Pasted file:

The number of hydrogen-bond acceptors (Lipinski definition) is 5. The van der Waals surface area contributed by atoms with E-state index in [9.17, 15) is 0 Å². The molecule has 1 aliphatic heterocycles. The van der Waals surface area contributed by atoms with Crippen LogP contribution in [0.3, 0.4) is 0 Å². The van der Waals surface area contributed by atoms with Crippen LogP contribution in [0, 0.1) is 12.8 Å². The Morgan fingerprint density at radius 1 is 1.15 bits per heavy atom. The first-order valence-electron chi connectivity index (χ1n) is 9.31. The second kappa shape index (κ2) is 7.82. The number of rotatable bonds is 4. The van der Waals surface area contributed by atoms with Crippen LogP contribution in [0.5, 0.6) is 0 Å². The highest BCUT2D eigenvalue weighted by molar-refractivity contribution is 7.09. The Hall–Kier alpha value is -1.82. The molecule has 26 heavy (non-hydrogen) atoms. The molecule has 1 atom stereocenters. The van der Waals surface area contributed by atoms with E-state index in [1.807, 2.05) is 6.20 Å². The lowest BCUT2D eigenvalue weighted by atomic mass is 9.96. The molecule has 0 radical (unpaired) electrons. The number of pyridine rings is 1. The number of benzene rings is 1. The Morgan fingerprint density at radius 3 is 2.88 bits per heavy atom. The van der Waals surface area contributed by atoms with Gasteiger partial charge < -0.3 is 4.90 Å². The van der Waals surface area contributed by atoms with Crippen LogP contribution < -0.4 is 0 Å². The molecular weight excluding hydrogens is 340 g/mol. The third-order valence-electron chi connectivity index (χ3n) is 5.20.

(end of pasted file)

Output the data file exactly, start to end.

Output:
The number of hydrogen-bond acceptors (Lipinski definition) is 5. The van der Waals surface area contributed by atoms with E-state index in [9.17, 15) is 0 Å². The molecule has 1 aliphatic heterocycles. The van der Waals surface area contributed by atoms with Crippen LogP contribution in [0.3, 0.4) is 0 Å². The van der Waals surface area contributed by atoms with Crippen LogP contribution in [0, 0.1) is 12.8 Å². The Morgan fingerprint density at radius 1 is 1.15 bits per heavy atom. The first-order valence-electron chi connectivity index (χ1n) is 9.31. The second kappa shape index (κ2) is 7.82. The number of rotatable bonds is 4. The van der Waals surface area contributed by atoms with Crippen LogP contribution in [0.5, 0.6) is 0 Å². The highest BCUT2D eigenvalue weighted by molar-refractivity contribution is 7.09. The Hall–Kier alpha value is -1.82. The molecule has 26 heavy (non-hydrogen) atoms. The molecule has 1 atom stereocenters. The van der Waals surface area contributed by atoms with E-state index in [1.807, 2.05) is 6.20 Å². The lowest BCUT2D eigenvalue weighted by atomic mass is 9.96. The molecule has 0 radical (unpaired) electrons. The number of pyridine rings is 1. The number of benzene rings is 1. The Morgan fingerprint density at radius 3 is 2.88 bits per heavy atom. The van der Waals surface area contributed by atoms with Gasteiger partial charge < -0.3 is 4.90 Å². The van der Waals surface area contributed by atoms with Crippen LogP contribution < -0.4 is 0 Å². The molecular weight excluding hydrogens is 340 g/mol. The third-order valence-electron chi connectivity index (χ3n) is 5.20.